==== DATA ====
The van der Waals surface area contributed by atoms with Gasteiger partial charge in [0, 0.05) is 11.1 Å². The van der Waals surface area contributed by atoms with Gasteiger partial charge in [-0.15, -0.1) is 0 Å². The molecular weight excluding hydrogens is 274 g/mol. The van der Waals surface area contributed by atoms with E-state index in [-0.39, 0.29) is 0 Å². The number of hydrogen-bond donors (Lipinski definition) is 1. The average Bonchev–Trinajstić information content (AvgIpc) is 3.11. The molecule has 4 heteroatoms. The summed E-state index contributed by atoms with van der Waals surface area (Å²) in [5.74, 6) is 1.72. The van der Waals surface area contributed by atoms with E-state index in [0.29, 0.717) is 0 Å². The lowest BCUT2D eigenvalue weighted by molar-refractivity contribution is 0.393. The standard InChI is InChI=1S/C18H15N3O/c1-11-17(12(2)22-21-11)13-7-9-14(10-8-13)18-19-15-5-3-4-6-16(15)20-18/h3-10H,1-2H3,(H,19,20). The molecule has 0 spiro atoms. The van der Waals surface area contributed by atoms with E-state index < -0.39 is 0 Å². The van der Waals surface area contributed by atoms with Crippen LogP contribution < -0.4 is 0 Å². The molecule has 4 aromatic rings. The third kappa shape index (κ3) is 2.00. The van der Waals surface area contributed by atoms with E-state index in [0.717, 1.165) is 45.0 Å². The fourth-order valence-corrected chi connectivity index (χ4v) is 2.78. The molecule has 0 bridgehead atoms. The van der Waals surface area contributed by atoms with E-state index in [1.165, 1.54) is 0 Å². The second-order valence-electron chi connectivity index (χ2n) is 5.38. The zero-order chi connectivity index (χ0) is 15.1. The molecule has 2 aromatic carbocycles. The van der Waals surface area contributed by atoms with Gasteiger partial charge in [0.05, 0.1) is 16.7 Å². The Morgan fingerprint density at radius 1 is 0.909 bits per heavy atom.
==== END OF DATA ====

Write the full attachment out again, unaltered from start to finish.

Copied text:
The van der Waals surface area contributed by atoms with Gasteiger partial charge in [0, 0.05) is 11.1 Å². The van der Waals surface area contributed by atoms with Gasteiger partial charge in [-0.15, -0.1) is 0 Å². The molecular weight excluding hydrogens is 274 g/mol. The van der Waals surface area contributed by atoms with E-state index in [-0.39, 0.29) is 0 Å². The number of hydrogen-bond donors (Lipinski definition) is 1. The average Bonchev–Trinajstić information content (AvgIpc) is 3.11. The molecule has 4 heteroatoms. The summed E-state index contributed by atoms with van der Waals surface area (Å²) in [5.74, 6) is 1.72. The van der Waals surface area contributed by atoms with E-state index in [0.29, 0.717) is 0 Å². The lowest BCUT2D eigenvalue weighted by molar-refractivity contribution is 0.393. The standard InChI is InChI=1S/C18H15N3O/c1-11-17(12(2)22-21-11)13-7-9-14(10-8-13)18-19-15-5-3-4-6-16(15)20-18/h3-10H,1-2H3,(H,19,20). The molecule has 0 spiro atoms. The van der Waals surface area contributed by atoms with E-state index < -0.39 is 0 Å². The van der Waals surface area contributed by atoms with Crippen LogP contribution < -0.4 is 0 Å². The molecule has 4 aromatic rings. The third kappa shape index (κ3) is 2.00. The van der Waals surface area contributed by atoms with E-state index in [0.717, 1.165) is 45.0 Å². The fourth-order valence-corrected chi connectivity index (χ4v) is 2.78. The molecule has 0 bridgehead atoms. The van der Waals surface area contributed by atoms with E-state index in [1.165, 1.54) is 0 Å². The second-order valence-electron chi connectivity index (χ2n) is 5.38. The zero-order chi connectivity index (χ0) is 15.1. The molecule has 2 aromatic carbocycles. The van der Waals surface area contributed by atoms with Gasteiger partial charge in [0.05, 0.1) is 16.7 Å². The Morgan fingerprint density at radius 1 is 0.909 bits per heavy atom.